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Why are Christians so Bad?

Why is there so little difference between the lives of Christians and nonbelievers? Last week, a speaker at my men's group posed this poignant question. Christians have almost the same problems as nonbelievers. We get divorced, commit adultery, abuse alcohol and food, and do other destructive things in almost the exact same numbers as our secular counterparts. Why?

Jesus said that all the issues of life proceed from the heart. Lust, murder, rage, lying, all come from our own heart and corrupt us. Truly, the heart of our problem is the problem of the heart; not our physical heart, mind you, but the inner person, our core, who we really are as people.

For years, I knew that our heart contained clues to help us improve our lives. But what is the biblical definition of the heart? It's "the spring of our desires, the governing center of our intellect, psychology, inner life, feelings, character, volition and personality. … It is the heart which makes a man or beast what he is" (THE NEW BIBLE DICTIONARY). But how do we change it?

During my midlife crisis, I discovered that the heart is a biblical word for our subconscious, the inner repository into which all the events of our lives have been stored. Everything we have ever experienced including all our memories and the feelings associated with them are indelibly recorded there. If the heart is broken - and whose has not been? - Our lives become warped and we can't straighten them out, no matter how hard we try. This twisted-nest affects our capacity to obey God.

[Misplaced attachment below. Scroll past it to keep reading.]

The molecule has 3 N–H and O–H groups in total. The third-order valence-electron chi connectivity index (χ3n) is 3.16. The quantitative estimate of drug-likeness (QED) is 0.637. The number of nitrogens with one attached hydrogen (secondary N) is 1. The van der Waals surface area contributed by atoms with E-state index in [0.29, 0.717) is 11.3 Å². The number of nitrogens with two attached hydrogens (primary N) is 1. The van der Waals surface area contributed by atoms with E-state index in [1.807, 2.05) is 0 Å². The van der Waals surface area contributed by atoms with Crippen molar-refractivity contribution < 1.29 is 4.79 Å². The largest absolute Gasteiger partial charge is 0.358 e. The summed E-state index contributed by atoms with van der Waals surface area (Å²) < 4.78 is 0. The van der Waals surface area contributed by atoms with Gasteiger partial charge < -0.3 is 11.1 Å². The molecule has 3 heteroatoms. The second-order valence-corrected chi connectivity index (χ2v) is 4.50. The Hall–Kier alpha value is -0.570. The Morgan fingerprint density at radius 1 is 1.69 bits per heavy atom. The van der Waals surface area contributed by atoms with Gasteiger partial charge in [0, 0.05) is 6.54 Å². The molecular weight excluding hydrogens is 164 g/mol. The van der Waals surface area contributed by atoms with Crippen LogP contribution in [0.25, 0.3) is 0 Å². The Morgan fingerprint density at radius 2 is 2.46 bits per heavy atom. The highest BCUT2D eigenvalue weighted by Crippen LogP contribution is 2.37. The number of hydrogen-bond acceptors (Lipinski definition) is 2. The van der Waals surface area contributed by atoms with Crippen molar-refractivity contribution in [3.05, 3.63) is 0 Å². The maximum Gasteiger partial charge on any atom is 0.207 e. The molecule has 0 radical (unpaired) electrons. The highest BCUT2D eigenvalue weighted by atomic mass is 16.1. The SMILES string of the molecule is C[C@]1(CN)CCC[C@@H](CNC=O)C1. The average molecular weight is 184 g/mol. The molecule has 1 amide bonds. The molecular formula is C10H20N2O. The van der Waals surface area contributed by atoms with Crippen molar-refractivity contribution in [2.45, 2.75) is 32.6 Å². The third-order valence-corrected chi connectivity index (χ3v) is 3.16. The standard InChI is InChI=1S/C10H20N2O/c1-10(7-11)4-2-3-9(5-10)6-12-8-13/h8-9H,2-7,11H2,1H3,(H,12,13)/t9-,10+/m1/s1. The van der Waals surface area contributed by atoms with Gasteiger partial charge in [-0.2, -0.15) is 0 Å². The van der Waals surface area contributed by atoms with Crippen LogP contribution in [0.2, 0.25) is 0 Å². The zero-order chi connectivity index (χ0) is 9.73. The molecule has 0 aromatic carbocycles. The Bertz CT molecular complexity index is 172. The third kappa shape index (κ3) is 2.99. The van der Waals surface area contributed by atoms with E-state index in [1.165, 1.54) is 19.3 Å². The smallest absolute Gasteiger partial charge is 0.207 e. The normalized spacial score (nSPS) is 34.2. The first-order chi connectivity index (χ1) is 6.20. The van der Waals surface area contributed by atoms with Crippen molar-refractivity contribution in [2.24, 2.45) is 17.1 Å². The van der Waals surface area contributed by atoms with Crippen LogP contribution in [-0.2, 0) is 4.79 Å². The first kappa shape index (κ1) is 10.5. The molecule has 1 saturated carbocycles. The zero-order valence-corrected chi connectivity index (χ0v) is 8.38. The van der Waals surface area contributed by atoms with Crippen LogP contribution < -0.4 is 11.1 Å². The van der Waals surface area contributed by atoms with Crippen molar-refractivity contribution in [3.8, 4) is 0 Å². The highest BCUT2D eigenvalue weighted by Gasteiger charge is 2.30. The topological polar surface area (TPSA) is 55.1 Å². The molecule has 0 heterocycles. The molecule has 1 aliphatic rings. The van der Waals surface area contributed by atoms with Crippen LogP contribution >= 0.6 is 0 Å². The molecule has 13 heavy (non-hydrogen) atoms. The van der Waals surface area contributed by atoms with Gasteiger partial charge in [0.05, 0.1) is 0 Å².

All God's law is summed up in the command to love. Thus is great news because, "love never fails." If we loved perfectly, our lives would be far richer and more effective. But it's as hard for a person with a broken heart to love as it is for a person with a broken foot to run. It's also as hard for a person with a broken heart to be faithful, to not indulge his lust, nor eat or drink too much, nor lie, nor steal, nor mess up his or her life in the countless ways that we do. Our broken heart keeps us from living better. It prods us to self-destructive patterns, causing us to fail repeatedly, no matter how hard we try to 'be good'.

Life shouldn't be this hard. God has given us all we need to heal our inner brokenness. This is precisely what Jesus was empowered to do for us and He passed that capacity on to His Church. God has given spiritual healing gifts to His Church to make us more whole. But like the Pharisees who tried to keep Jesus from healing, much of Christendom has erected elaborate doctrinal fortresses against the healing we so desperately need.

Certain religious traditions do this in different ways. Some maintain that because God has given us a new heart at conversion we don't need to heal our old broken one. Others argue that because old things have passed away and all things have become new we don't need the healing Christ was anointed to give us. Still others explain away the spiritual healing gifts clearly offered us in the Bible by devising elaborate doctrinal positions that absolve us from having to live and work in the same power Jesus exhibited when He healed the sick and cast out demons. They simply ignore scriptures that tell us that we should do the works Jesus did and greater.

Even counseling is suspect in many of these religious circles. Though Jesus is the wonderful counselor and many of God's people are equipped to offer the wise counsel we so dearly require, some pastors convince themselves that all Christians need is to memorize enough Bible verses. Ironically, those same pastors usually get upset when their parishioners anesthetize their unbearable emotional pain with food, alcohol or prescription drugs.

I'm reminded of a church that discovered that someone was stealing from the offerings. They investigated. Much to their chagrin, the culprit was a young man who had memorized more Bible verses than anyone else. I love the Bible and feel it's important to know and understand it but filling our head filled with biblical information doesn't somehow make us obedient.

I'm convinced that the major reason why the Church is just as bad as the rest of society is because we have left God's healing gifts unopened beneath the Christmas tree. We are plagued with sinful destructive behavior largely because we ignore Jesus' mission to heal the brokenhearted and liberate the wounded.